The University of Cape Town has again fallen in international rankings: it has fallen by more than 50 places in the past ten years. This is easily verified.

The Times Higher Education World University Rankings placed UCT at 155th in the world a year ago. In 2022 it has fallen another 5 places: today it is at 160th place.

It’s a shocking indictment of the current Vice Chancellor Phakeng and her predecessor. Of course she does not suffer from this. It is the students seeking to get into universities abroad and it effects UCT’s ability to attract the brightest and the best academic staff. That is when the price is paid.

The leadership has plunged the university into a crisis so severe that three former chairs of UCT convocation had to appeal for calm. In a statement, Barney Pityana, Lorna Houston and Eddy Maloka have called for the university to use an upcoming meeting as “an opportunity” to calm the ongoing leadership troubles at the university.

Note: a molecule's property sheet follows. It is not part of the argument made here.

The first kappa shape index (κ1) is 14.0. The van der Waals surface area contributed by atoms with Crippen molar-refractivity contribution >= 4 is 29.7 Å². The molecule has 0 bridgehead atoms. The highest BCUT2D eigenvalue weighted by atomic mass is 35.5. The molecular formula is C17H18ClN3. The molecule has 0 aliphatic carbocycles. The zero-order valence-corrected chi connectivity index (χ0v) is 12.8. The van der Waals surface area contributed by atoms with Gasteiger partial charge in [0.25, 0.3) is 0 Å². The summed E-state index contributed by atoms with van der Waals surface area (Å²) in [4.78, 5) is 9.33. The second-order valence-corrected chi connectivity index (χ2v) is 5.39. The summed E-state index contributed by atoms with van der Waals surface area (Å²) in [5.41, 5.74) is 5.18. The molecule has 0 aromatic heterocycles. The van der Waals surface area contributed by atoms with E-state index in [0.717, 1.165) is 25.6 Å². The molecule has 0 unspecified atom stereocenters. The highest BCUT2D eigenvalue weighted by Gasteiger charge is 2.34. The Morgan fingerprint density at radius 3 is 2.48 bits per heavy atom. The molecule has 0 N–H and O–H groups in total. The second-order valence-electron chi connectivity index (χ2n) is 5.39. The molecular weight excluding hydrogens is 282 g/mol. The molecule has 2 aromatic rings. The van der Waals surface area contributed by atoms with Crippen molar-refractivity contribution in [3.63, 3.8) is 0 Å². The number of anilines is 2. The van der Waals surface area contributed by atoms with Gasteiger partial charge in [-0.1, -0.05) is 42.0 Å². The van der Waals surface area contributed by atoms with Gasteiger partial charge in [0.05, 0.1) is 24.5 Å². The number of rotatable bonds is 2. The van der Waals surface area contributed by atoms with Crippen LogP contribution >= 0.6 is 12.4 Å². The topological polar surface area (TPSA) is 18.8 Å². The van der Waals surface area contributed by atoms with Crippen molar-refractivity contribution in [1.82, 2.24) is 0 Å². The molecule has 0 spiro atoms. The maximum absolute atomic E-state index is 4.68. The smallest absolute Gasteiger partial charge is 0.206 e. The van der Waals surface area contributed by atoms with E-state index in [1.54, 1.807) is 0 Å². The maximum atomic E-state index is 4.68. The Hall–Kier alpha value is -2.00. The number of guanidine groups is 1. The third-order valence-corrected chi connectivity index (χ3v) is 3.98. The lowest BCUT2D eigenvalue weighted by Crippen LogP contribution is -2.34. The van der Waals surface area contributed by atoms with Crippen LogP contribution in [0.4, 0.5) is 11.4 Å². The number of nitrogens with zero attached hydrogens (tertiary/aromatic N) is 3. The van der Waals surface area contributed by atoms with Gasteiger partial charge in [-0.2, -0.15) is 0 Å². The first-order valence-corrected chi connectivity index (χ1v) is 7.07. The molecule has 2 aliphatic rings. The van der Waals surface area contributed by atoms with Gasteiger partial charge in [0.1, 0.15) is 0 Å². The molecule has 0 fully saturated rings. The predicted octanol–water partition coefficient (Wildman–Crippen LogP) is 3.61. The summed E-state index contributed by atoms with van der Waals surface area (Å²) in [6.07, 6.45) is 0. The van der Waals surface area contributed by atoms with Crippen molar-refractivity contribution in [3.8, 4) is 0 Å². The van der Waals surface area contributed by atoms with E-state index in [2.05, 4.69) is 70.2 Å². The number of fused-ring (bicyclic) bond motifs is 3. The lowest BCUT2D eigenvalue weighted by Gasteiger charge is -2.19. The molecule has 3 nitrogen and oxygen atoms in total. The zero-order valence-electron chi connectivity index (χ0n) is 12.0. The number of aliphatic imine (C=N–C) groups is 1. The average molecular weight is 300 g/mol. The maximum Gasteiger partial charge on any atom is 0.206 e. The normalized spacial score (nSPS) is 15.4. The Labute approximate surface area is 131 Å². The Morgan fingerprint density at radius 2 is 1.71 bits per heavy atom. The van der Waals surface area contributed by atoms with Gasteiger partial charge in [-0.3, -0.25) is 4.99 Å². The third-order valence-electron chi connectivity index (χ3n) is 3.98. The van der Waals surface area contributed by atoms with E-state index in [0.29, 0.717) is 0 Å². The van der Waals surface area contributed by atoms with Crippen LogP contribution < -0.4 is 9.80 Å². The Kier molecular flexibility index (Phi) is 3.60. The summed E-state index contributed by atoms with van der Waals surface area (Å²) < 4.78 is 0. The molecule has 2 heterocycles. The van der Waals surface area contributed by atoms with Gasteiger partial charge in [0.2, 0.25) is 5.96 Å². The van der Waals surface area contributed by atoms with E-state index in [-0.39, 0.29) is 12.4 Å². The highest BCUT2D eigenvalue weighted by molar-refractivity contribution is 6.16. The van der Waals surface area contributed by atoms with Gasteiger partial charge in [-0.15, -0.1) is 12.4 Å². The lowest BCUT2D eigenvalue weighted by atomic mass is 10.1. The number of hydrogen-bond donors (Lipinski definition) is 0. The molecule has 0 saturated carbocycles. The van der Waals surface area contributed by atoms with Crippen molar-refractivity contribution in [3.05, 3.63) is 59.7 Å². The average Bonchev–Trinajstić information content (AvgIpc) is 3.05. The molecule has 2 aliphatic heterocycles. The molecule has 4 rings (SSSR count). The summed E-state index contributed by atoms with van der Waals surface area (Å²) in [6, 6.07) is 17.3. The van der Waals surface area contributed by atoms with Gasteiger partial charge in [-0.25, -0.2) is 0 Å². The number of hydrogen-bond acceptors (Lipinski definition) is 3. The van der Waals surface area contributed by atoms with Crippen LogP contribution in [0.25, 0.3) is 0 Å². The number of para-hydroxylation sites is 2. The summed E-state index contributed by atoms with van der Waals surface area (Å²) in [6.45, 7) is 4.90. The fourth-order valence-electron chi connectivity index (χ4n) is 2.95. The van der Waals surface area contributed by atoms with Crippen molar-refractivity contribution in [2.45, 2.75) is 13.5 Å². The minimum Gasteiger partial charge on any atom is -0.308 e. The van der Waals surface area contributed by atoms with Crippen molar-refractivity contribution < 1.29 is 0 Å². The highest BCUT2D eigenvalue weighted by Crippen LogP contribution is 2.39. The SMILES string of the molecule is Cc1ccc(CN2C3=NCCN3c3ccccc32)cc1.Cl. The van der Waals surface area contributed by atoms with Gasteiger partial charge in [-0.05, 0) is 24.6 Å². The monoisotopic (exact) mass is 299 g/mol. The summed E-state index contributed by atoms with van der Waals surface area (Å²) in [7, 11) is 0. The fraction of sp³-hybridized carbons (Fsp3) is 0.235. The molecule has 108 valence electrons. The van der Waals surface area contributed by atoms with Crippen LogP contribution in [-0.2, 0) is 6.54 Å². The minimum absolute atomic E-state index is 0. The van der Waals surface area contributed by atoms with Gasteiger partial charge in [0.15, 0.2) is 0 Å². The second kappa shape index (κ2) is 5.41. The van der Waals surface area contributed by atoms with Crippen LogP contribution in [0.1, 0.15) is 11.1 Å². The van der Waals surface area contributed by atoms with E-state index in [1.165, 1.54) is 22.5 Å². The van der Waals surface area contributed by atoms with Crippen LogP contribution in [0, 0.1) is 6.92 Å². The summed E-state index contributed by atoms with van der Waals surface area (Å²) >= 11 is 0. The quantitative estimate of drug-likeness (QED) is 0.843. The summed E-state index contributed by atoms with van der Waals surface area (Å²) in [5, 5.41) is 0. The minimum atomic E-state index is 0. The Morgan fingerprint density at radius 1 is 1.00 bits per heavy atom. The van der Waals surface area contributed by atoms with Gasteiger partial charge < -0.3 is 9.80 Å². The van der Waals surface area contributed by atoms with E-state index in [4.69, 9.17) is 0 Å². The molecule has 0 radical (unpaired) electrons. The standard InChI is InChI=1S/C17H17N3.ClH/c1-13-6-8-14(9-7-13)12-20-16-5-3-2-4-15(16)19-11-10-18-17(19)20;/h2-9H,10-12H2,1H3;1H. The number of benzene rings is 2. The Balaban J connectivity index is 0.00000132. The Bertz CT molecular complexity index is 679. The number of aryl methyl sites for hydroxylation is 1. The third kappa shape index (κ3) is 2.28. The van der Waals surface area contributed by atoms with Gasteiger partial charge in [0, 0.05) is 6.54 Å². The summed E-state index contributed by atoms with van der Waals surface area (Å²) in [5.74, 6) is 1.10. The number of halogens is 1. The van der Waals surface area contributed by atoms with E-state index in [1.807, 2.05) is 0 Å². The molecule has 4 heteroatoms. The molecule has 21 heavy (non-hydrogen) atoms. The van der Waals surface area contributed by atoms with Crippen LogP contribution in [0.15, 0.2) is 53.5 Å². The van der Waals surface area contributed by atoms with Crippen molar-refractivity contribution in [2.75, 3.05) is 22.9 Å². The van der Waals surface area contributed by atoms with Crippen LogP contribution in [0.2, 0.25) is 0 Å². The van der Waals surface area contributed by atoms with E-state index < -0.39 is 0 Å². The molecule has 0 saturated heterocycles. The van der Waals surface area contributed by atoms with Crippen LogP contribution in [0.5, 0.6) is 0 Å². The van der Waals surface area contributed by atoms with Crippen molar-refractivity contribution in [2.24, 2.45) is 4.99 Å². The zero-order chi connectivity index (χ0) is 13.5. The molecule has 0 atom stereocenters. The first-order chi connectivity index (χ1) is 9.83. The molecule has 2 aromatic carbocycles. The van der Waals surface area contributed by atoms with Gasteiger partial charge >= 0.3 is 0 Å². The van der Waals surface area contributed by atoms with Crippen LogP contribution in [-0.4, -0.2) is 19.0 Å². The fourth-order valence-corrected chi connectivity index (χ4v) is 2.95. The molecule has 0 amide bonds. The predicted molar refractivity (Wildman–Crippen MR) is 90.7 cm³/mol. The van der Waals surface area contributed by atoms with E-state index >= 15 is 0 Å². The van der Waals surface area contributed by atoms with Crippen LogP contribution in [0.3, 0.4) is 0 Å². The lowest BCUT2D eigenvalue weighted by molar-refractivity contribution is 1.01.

The university previously failed to respond adequately to the damning conclusion of the UCT Ombud, Zetu Makamandela-Mguqulwa, whose report labelled the Vice-Chancellor, Mamokgethi Phakeng, a “bully”.

Most importantly, the tragic death of Professor Bongani Mayosi – who was not adequately supported by the administration when he came under ferocious attack from a section of the students. UCT’s own report quotes a member of the Dean’s Advisory Committee who admitted that they sat through meetings with Professor Mayosi during which he “showed all the signs – all of the signs of anxiety and depression – and I did nothing. We all knew he was sick.” Professor Mayosi attempted to resign, but this was not accepted. Overall, the consequences of this terrible incident has not been faced by the administration.

It is hard not to avoid the conclusion that Vice Chancellor Phakeng has been a disaster for UCT.